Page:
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Employment Contracts – the terms and conditions are omnipotent

Written by Natalie Lenwood, Trainee Solicitor

Recent High Court decisions in Forestry, Maritime, Mining and Energy Union & Anor v Personal Contracting (Personal Contracting) and ZG Operations & Anor v Jamsek & Ors and Construction (Jamsek) indicate an important shift in ascertaining if an individual has been engaged an employee, or independent contractor.

For the past 30 years, the courts have relied on a ‘multi-factorial’ analysis in this determination, providing that both the terms of the contract, and rights and obligations arising after contractual formation, are considered. This approach insists the courts consider the totality of the employment relationship, beyond that which is contained within the contract. This process has been criticised for struggling to maintain objectivity, integral to the role of the law. Additionally, this approach fails to provide clarity for business in attempting to prescribe specific employment roles and responsibilities.

However, the recent High Court rulings decisively demonstrate that whether a person is an employee or an independent contractor relies wholly on the legal rights and obligations contained within the relevant contract. The decisions of the High Court earlier this month confirm the approach applied in WorkPac Pty Ltd v Rossato, decided in August 2021.

In the first case, Personal Contracting, Daniel McCourt, an English backpacker, entered a contractual relationship with a labour hire company, Construct. This contract referred to McCourt as a ‘self-employed contractor’. McCourt was assigned to work on construction sites run by an external construction company, Hanssen, primarily performing labouring duties. Following the cessation of his employment, McCourt commenced proceedings against both Construct, and Hanssen in the Federal Court. McCourt claimed breaches of the Fair Work Act 2009 (Cth), on the basis that he was not paid, or treated according to the Building and Construction General On-Site Award 2010, consequently seeking both compensation and penalties. It was agreed that McCourt would be entitled to be paid, under the award, if he was classified as an employee, however he would have no such entitlement if found to be an independent contractor.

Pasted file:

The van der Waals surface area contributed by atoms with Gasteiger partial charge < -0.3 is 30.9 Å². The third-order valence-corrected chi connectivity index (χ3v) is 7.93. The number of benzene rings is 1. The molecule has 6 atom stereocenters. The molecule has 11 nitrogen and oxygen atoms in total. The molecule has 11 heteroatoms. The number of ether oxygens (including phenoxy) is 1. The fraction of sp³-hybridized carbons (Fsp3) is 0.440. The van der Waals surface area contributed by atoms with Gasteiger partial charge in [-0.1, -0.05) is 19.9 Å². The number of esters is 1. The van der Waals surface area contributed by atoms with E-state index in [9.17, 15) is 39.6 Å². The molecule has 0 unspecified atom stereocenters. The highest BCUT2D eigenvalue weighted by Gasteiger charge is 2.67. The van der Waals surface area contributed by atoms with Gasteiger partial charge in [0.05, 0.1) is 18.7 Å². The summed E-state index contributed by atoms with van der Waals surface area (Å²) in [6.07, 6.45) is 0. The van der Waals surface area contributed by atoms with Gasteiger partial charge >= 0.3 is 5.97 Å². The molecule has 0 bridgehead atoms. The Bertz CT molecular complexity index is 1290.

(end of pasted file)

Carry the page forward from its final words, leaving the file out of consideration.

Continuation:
At first instance, a single judge, and Full Court held that McCourt was an independent contractor, following application of the ‘multi-factorial’ test. This conclusion was founded on both the contractual terms, and successive conduct following contract creation. Despite this, Lee J noted in his judgement that this conclusion was not ‘intuitively sound’, however, was not prepared to depart from the precedent established in similar cases.

This finding was subsequently overruled, with the majority of the High Court concluding that McCourt was an employee of Construct, and that the subjective consideration of the totality of conduct, facilitated by the ‘multi-factorial’ approach, is not necessary. The High Court clarified that the correct approach was the utilization of established contract law principles, only having regard to what is contained within the written contract. Consequently, characterisation of employment is to be determined by legal rights and obligations arising purely under the contract, as it has been entered into. It must be noted that this principle may not be adopted if there is any allegation of sham contracting, and that it is still subject to contractual invalidity and principles of waiver.

The finding of McCourt as an employee was owing to the fact that McCourt’s contract allowed Construct to determine his pay rate, directly pay wages, retained a ‘right of control’, and termination rights over McCourt. Additionally, the High Court clearly noted that any use of the labels ‘employee’ or ‘contractor’ between themselves is wholly irrelevant to this determination, as is the individual right to accept or reject offers of work for external companies.

This approach was unanimously confirmed in Jamsek, whereby the High Court only examined the terms contained in the relevant contracts, in determining the employment status of two truck drivers. As the contractual terms did not indicate that the truck drivers ceded any right of control or autonomy, the High Court held that they were independent contractors, rather than employees.

These recent High Court decisions have important implications for companies hiring workers. As it appears that a comprehensive written contract will be the sole consideration in determining if an individual is an independent contractor or employee, it is crucial that employers and business ensure that their employment contracts are well drafted, and clearly outline the rights and duties that align with the role intended to be bestowed upon the individual. Additionally, these judgments emphasize that it is immaterial how a relationship has been labelled between parties, or how parties understand the characterisation. However, with well-drafted contracts, this approach should provide more certainty than the ‘multi-factorial’ test, allowing for greater confidence in relationships arising from contracts that accurately reflect the intended arrangement.

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